The “Equator” is another vessel with a very historic past that I have driven past countless times, so I thought I would take a little time to learn about her. For many years, she has been stored near the Everett, WA boat launch. Over the years, sporadic progress was made to try and rebuild her, but it looks like it is too far gone and too much, too late to save her.
Originally built in San Francisco in 1888 as a copra trader, Equator was converted to steam in 1897 and eventually abandoned in the harbor at Everett, Washington in 1956 along Jetty Island (remember jetty island from this post). The vessel was Everett’s first artifact placed on the National Register of Historic Places in 1972. The remains of the hull are protected by a shed near the Port of Everett’s Marina Park. Several attempts to rebuild the ship have failed, and restoration is considered unlikely. Built in Benecia, California she is the last surviving hull of that time period known to exist. In her career she worked under sail, steam, gasoline, and diesel power. She worked copra, fish, tug and support for the Geodetic Survey. Because of her shoal draft she could get close on shore where other vessels couldn’t go.
Of special note is that famed Scottish Author Robert Louis Stevenson (13 November 1850 – 3 December 1894) chartered the Equator in 1889 for a voyage that visted Butaritari, Mariki, Apaiang and Abemama in the Gilbert Islands, (also known as the Kingsmills) now Kiribati. During the 1889 voyage they spent several months on Abemama with the tyrant-chief Tem Binoka, of Abemama, Aranuka and Kuria. Stevenson extensively described Binoka in In the South Seas.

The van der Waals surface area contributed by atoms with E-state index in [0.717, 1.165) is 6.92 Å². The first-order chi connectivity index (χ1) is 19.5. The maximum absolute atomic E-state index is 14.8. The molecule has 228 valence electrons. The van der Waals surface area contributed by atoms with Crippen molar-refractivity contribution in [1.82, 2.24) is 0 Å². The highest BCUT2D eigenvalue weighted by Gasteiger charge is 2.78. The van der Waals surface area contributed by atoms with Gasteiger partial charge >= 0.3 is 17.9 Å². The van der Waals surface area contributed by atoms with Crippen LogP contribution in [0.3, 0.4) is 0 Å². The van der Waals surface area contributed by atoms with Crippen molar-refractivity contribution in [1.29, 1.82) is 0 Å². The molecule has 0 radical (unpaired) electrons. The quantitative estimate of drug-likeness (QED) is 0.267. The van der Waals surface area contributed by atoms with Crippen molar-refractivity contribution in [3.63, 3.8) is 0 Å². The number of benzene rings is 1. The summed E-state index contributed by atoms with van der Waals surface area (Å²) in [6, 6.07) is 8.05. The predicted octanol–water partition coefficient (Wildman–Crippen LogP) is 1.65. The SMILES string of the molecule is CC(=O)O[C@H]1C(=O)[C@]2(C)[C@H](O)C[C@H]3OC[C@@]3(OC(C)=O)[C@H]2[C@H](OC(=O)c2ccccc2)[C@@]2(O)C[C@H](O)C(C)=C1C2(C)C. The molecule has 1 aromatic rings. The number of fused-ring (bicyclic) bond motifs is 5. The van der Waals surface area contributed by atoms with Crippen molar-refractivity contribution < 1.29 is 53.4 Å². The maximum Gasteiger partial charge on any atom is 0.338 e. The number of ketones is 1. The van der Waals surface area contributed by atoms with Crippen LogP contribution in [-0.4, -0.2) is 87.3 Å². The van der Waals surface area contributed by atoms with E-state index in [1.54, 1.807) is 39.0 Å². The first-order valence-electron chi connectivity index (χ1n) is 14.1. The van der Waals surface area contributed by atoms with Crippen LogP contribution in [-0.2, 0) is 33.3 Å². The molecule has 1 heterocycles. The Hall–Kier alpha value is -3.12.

This was the second of three voyages that Stevenson made (the only one on the Equator) to the Pacific Islands, Micronesia and Samoa. Stevenson’s most famed works include Treasure Island(1883), Kidnapped(1886), and Strange Case of Dr Jekyll and Mr Hyde(1886).
The influence of Treasure Island on popular perceptions of pirates is enormous, including treasure maps marked with an “X”, schooners, the Black Spot, tropical islands, and one-legged seamen carrying parrots on their shoulders.
The Historic American Engineering Record of the National Park Service has an excellent record of the vessel including more photographs here.
(or you can click the following link)http://lcweb2.loc.gov/pnp/habshaer/wa/wa0800/wa0888/data/wa0888data.pdf